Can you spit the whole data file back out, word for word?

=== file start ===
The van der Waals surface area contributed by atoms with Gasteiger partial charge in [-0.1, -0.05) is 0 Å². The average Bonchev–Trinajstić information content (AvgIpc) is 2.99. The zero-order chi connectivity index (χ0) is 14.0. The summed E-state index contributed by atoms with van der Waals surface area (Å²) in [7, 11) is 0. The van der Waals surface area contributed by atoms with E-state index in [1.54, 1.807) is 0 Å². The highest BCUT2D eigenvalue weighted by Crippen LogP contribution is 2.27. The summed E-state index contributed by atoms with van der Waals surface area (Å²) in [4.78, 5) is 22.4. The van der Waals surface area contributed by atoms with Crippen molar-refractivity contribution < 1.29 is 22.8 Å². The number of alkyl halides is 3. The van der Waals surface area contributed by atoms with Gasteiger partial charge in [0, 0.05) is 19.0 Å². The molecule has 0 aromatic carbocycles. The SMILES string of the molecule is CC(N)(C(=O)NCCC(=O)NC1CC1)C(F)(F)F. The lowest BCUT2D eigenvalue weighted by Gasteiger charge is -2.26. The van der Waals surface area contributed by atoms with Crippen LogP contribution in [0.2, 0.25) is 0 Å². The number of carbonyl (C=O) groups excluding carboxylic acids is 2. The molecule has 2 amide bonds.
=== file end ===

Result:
The van der Waals surface area contributed by atoms with Gasteiger partial charge in [-0.1, -0.05) is 0 Å². The average Bonchev–Trinajstić information content (AvgIpc) is 2.99. The zero-order chi connectivity index (χ0) is 14.0. The summed E-state index contributed by atoms with van der Waals surface area (Å²) in [7, 11) is 0. The van der Waals surface area contributed by atoms with E-state index in [1.54, 1.807) is 0 Å². The highest BCUT2D eigenvalue weighted by Crippen LogP contribution is 2.27. The summed E-state index contributed by atoms with van der Waals surface area (Å²) in [4.78, 5) is 22.4. The van der Waals surface area contributed by atoms with Crippen molar-refractivity contribution < 1.29 is 22.8 Å². The number of alkyl halides is 3. The van der Waals surface area contributed by atoms with Gasteiger partial charge in [0, 0.05) is 19.0 Å². The molecule has 0 aromatic carbocycles. The SMILES string of the molecule is CC(N)(C(=O)NCCC(=O)NC1CC1)C(F)(F)F. The lowest BCUT2D eigenvalue weighted by Gasteiger charge is -2.26. The van der Waals surface area contributed by atoms with Crippen LogP contribution in [0.2, 0.25) is 0 Å². The number of carbonyl (C=O) groups excluding carboxylic acids is 2. The molecule has 2 amide bonds.